Addiction comes in many forms, and each person experiences addiction in their own way. Whether alcohol or party drugs, what began as recreational use often becomes a substance dependency. Additionally, addiction can arise from self-medicating, as mental illness disorders such as depression or anxiety provoke habitual substance abuse. In most cases, a combination of addiction and mental health issues co-occur and require specialized addiction treatment.
At La Fuente Hollywood Treatment Center, we have over a decade of experience treating addiction in LGBTQ individuals. If you or a loved one are struggling with addiction, reach out now at 844.956.3514 or contact us online.
What is Addiction?
Put simply, addiction is when a person becomes physically or psychologically dependent on a substance and cannot function without that substance. In the Diagnostic and Statistical Manual of Mental Disorders, it is referred to as substance use disorder (SUD), making it a legitimate mental illness. In the most extreme cases, individuals cannot stop themselves from using the substance, even if they know it will lead to negative consequences.
The Progression of Addiction
The individual is exposed to alcohol, and the opportunity to try it – perhaps peer pressure from friends or an episode of depression or anxiety entices them to drink.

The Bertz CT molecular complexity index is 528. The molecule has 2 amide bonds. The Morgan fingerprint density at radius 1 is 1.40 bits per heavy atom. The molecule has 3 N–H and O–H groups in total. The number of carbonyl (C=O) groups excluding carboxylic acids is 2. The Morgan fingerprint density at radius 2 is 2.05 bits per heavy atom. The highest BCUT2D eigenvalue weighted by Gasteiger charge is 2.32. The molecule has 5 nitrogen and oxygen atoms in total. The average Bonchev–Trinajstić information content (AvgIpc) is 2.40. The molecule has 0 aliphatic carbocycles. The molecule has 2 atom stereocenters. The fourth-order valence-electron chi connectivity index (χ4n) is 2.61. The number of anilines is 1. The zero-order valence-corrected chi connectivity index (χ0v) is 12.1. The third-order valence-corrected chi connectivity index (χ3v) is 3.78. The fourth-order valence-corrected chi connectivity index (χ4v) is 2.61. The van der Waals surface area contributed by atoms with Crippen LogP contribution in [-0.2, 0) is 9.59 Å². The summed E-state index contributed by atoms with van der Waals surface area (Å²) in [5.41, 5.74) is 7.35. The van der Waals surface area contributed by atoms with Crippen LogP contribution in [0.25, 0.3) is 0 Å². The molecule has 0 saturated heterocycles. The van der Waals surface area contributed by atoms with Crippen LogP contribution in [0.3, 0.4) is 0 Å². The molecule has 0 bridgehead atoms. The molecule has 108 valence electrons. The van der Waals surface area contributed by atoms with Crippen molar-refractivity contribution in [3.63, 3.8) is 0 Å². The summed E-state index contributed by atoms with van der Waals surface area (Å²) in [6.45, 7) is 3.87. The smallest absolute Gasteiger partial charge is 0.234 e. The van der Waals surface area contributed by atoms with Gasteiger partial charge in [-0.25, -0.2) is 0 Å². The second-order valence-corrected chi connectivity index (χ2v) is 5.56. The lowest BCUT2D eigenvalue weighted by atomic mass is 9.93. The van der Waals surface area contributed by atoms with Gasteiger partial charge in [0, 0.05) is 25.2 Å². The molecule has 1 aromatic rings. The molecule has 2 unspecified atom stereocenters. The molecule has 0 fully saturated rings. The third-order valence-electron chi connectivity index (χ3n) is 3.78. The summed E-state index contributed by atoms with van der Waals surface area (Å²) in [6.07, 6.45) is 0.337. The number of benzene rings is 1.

Experimentation and Recreational Use
At this point, drinking has become a behavior, almost like a ritual, and the person would miss it or feel conflicted if they could not drink. For example, they always have beers on the weekend with friends or have a few glasses of wine every night after work. While not necessarily addicted at this point, there are most likely signs of a developing problem, such as occasionally showing up to work hungover.
Risky Use and Behavior
The individual has a problem, and they probably know it, as do their friends, family, and coworkers. At this point, their drinking is damaging the relationships in their life. They are neglecting obligations or behaving in embarrassing ways. Poor decisions, denial of the problem, and shame can manifest and lead to even more risky behaviors like habitually driving drunk, supervising children while intoxicated, or regularly missing work.
Dependence and Addiction
What Is Therapy?
Some of the most common, effective, and prove therapies in the treatment of substance abuse include:
- Cognitive-behavioral therapy
- Dialectical behavioral therapy
- Group Therapy
- Family Therapy
- Motivational interviewing
- 12-step program